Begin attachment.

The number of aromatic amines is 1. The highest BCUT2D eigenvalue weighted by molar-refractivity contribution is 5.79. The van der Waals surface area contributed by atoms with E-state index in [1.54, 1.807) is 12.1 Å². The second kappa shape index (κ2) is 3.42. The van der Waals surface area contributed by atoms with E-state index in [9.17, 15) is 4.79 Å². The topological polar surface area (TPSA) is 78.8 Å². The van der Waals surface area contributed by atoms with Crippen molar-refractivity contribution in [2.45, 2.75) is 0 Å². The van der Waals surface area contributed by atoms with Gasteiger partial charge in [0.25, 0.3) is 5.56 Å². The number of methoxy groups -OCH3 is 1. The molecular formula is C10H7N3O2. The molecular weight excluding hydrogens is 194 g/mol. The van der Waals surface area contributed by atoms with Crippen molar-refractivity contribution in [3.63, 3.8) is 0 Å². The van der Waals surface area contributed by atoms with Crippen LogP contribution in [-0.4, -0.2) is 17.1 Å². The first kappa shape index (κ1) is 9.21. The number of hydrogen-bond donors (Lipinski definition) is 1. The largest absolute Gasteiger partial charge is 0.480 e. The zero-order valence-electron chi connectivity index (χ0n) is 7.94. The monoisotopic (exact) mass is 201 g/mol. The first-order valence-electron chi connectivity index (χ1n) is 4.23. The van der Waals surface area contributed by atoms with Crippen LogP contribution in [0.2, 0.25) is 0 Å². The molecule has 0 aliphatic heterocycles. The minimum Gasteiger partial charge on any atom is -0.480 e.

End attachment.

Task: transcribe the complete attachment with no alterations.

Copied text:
The number of aromatic amines is 1. The highest BCUT2D eigenvalue weighted by molar-refractivity contribution is 5.79. The van der Waals surface area contributed by atoms with E-state index in [1.54, 1.807) is 12.1 Å². The second kappa shape index (κ2) is 3.42. The van der Waals surface area contributed by atoms with E-state index in [9.17, 15) is 4.79 Å². The topological polar surface area (TPSA) is 78.8 Å². The van der Waals surface area contributed by atoms with Crippen molar-refractivity contribution in [2.45, 2.75) is 0 Å². The van der Waals surface area contributed by atoms with Gasteiger partial charge in [0.25, 0.3) is 5.56 Å². The number of methoxy groups -OCH3 is 1. The molecular formula is C10H7N3O2. The molecular weight excluding hydrogens is 194 g/mol. The van der Waals surface area contributed by atoms with Crippen molar-refractivity contribution in [3.63, 3.8) is 0 Å². The van der Waals surface area contributed by atoms with Crippen LogP contribution in [-0.4, -0.2) is 17.1 Å². The first kappa shape index (κ1) is 9.21. The number of hydrogen-bond donors (Lipinski definition) is 1. The largest absolute Gasteiger partial charge is 0.480 e. The zero-order valence-electron chi connectivity index (χ0n) is 7.94. The monoisotopic (exact) mass is 201 g/mol. The first-order valence-electron chi connectivity index (χ1n) is 4.23. The van der Waals surface area contributed by atoms with Crippen LogP contribution in [0.2, 0.25) is 0 Å². The molecule has 0 aliphatic heterocycles. The minimum Gasteiger partial charge on any atom is -0.480 e.